Monday, November 30, 2009

Last chance stories

Since today is the last time that I'll probably be posting until after finals, I thought I would end with a bunch of stories that I planned on sharing, but didn't get a chance to. These are ideas that I wrote down a while ago that I thought would be good blog topics.

Scar

I think scar stories are the best. I have a little scar on my forehead that's about half a centimeter long. It all starts when I was in first grade...
We lived in El Centro, California at the time. I was six years old and Chris, my brother was eight. We were playing in the backyard. Our backyard was basically a field of dirt, but it has a metal pole sticking out of it. I guess the pole was used to dry clothes on, but I can't remember. Chris and I were playing out there and we decided to have a "gong" contest. We had to find something to hit the pole with and see who could make the loudest gong. I got an aluminum baseball bat and hit it as hard as I could. It was pretty loud and the vibrations hurt my hand. Chris said, "That was nothing. Watch this." He took a PVC pipe and hit the pole has hard as he could. The PVC pipe shattered and a pointy, long shard hit me right in the forehead. I started to bleed pretty bad and Chris went to get Mom. I remember Chris telling me that it took two big towels to soak up the blood, but now that I think about it I think that was an exaggeration. If it took two towels to soak up the blood, I'm pretty sure I would've gotten stitches, which I didn't. I tried to take a picture of the scar for you to see, but the flash washed it out so you couldn't see it, so you can imagine that it looks kind of like this.

Family sayings

We had a lot of things that we said as a family that are inside jokes. And they have been repeated for years. Here is an incomplete list of some of the things you can say and situations in which you would say them:
  • "63" (As in "Man, David is so 63 right now.") Use this when someone is all sullen and grumpy.
  • "JP" (As in "Nathan looks very JP tonight.") JP stands for Johnny Polite. You say someone is JP when they're dressed up all fancy and speak with a British accent. It helps if you hold your hands like the Van Trapp children and have a part in your hair right down the middle.
  • "Edwin Redslob" (As in "Chris looks like Edwin Redslob in many of his school pictures.") I mentioned him before. He is pretty similar to acting JP, but you have to flare your nostrils.
There are others, but I don't have time to explain them all, so I'll just list the rest: flexibles; Austins; buy the mystery by the mystery; family friends; bayer; Aidan; the Lewis family tragedy; and get my wish. Can you think of any others?

Gender

I've been thinking about gender lately. I'm glad we have the Family Proclamation that teaches that gender is an essential characteristic of eternal identity and purpose. Without that knowledge, I think there could be a lot of confusion, especially nowadays. We were learning about all the different types of chromosomes in one of my biology classes and we talked about the different things that could go wrong with the XY chromosomes. It was pretty freaky. I think the weirdest one is this disorder where someone has the XY genotype (meaning they are technically male), but the Y chromosome is repressed so they look exactly like a girl and their body functions as a female body...until they hit puberty. Then the Y chromosome is activated and the girl's body changes into a boy's body. How weird and emotionally challenging would that be? Luckily, this is extremely rare.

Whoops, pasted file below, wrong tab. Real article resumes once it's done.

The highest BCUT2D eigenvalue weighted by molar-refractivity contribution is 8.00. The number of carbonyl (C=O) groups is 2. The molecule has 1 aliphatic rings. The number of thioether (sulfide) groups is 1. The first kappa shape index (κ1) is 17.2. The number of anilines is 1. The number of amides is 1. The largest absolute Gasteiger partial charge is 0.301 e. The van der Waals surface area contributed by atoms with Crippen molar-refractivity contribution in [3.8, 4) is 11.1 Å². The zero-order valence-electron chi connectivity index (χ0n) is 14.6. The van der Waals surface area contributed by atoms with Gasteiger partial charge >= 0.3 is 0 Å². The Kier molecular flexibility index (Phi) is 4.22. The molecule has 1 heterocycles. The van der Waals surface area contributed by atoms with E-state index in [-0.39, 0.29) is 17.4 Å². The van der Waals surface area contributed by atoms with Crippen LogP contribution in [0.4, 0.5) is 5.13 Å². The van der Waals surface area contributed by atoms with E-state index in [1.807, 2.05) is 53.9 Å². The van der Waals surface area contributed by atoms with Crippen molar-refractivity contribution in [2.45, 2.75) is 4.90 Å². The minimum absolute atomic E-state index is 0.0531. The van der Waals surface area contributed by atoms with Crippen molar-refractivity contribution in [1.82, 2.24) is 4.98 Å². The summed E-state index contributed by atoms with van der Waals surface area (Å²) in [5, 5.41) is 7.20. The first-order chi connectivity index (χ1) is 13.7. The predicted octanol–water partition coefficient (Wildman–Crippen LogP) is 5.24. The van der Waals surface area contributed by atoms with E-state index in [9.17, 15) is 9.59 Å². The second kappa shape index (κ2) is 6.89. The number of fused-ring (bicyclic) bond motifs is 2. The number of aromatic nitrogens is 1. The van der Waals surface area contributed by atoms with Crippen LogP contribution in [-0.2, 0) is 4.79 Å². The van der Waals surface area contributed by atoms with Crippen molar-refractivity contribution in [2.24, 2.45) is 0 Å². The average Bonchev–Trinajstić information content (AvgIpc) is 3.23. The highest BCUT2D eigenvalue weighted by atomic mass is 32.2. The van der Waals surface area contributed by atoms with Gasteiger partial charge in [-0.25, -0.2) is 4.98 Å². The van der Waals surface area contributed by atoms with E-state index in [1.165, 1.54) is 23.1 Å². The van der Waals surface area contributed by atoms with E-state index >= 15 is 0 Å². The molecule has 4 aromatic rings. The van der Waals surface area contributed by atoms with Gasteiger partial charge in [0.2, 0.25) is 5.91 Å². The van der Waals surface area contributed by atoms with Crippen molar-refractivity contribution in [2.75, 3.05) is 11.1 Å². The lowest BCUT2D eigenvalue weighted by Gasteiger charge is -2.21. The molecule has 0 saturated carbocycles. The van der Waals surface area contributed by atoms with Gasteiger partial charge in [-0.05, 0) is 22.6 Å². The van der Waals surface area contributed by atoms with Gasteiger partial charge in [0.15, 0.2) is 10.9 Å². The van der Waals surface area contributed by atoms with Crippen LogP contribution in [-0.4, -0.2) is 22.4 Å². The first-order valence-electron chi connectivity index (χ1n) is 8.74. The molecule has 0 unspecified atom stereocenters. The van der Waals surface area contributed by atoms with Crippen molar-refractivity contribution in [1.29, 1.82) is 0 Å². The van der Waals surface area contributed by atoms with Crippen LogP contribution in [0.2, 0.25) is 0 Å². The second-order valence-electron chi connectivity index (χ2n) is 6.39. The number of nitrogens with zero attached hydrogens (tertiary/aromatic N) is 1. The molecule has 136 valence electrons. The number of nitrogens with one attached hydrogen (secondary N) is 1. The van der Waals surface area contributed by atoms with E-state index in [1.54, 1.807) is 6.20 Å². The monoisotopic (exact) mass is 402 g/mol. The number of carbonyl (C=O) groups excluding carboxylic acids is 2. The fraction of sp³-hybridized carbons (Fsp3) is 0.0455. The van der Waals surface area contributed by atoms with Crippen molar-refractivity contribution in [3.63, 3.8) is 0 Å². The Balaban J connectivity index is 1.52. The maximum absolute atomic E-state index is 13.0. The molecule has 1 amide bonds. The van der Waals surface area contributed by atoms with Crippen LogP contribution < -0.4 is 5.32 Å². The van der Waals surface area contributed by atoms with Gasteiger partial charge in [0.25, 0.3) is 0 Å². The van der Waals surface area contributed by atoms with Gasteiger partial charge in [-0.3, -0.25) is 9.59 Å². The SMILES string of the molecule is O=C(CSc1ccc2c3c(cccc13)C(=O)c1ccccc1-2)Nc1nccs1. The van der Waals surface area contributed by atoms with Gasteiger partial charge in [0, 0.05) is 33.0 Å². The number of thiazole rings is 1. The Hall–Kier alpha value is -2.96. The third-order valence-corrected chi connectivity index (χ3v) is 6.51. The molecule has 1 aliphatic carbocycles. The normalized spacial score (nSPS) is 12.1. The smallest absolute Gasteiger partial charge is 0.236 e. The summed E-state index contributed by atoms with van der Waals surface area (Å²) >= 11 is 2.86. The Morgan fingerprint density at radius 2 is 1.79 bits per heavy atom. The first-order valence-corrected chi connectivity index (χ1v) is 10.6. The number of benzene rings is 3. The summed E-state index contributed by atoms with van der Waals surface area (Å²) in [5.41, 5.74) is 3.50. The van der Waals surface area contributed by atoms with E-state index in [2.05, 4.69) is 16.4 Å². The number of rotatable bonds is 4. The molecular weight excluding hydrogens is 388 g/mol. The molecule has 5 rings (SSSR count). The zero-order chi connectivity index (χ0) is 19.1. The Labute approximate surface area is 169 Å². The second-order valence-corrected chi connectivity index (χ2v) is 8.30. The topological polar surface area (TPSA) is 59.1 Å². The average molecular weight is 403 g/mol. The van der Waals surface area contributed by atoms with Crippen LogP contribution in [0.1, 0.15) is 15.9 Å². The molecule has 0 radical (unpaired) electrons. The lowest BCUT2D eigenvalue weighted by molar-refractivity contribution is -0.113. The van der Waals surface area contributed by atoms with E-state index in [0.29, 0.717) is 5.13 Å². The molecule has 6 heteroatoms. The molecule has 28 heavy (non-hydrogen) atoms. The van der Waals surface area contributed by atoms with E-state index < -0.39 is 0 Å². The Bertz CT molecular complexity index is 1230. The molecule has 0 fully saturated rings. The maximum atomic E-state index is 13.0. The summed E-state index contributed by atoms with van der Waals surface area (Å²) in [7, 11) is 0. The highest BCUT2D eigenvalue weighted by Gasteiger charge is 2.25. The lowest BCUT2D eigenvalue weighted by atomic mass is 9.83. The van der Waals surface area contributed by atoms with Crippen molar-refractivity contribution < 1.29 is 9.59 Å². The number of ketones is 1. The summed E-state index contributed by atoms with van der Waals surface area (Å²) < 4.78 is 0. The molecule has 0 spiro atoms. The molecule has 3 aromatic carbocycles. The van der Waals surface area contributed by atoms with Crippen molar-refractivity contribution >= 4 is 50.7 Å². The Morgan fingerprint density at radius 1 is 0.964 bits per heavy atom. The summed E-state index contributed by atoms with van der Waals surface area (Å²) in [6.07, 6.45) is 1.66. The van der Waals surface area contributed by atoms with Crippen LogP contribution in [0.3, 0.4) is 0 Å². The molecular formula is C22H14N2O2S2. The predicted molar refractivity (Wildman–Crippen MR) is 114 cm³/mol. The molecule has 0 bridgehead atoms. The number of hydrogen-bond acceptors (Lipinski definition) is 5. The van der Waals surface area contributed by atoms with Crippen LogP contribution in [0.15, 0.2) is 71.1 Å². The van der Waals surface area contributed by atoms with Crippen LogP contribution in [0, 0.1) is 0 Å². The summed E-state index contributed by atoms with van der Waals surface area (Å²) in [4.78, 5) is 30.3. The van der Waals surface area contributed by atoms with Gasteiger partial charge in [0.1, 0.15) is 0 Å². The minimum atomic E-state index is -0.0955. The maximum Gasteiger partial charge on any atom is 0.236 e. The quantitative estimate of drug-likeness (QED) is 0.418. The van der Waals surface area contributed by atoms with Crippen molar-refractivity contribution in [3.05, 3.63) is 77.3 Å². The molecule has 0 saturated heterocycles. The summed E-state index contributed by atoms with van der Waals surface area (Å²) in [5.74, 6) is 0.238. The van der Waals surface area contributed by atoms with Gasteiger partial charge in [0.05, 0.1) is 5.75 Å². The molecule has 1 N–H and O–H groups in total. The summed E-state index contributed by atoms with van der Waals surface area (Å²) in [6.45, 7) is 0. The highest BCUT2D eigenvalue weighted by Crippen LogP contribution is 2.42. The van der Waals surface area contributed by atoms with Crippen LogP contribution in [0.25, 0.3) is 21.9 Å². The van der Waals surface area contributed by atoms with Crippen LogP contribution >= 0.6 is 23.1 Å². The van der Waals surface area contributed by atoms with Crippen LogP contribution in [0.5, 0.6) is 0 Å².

And that is it for NaBloPoMo. Whew. I think by November 2010 I'll be ready to do this again. Hopefully I'll be able to think of cool topics by then. Well, depending on your time zone, good afternoon, good evening, and good night.

7 comments:

Kathy Haynie said...

Well, no more posts until after finals is understandable, but I really hope you won't wait until next November for another post! I like reading your blog.

We had sayings in my family growing up, too. Like, "always remember you're Quality Folk," (my granddad was from the South), and "If you don't stop crying I'll give you something to cry about" (from my mother's tone of voice, I knew better than to ask, but I used to think, gee, I really do have something to cry about...I'm crying after all!).

Good luck with finals!

Chris said...

i don't know what "flexibles" is and I don't know what "Austins" is either. Maybe I am actually the canadian robot. Ha ha ha. There is another one for you.

Katie said...

"Adamuusa" (gesture toward open door)...

Bryan Lewis said...

Here are a two more:
"schmatey schmatey."
"There's a hole in the tissue, how embarrassing."

Flexibles that trampoline game where you try to hit someone with a ball and you have to be really flexible to avoid being hit. And austins is the game Elder Austin taught us where you put the ball on the trampoline and try to avoid it. He is also the elder that hurt his knee real bad on the trampoline.

Patricia said...

We're reading this together and, of course, I'm in the dark on about half of the family phrases, but none of us knew what "austins" meant. Maybe it was your own little private joke.
And I believe you got your forehead scar when we lived in Arizona, you were three and Chris was five.
Alison and David have thought of several other little phrases, but I'm going to make them comment on their own.

Katie said...

I was three? Man I have a good memory.

Katie said...

Oh, this is Bryan.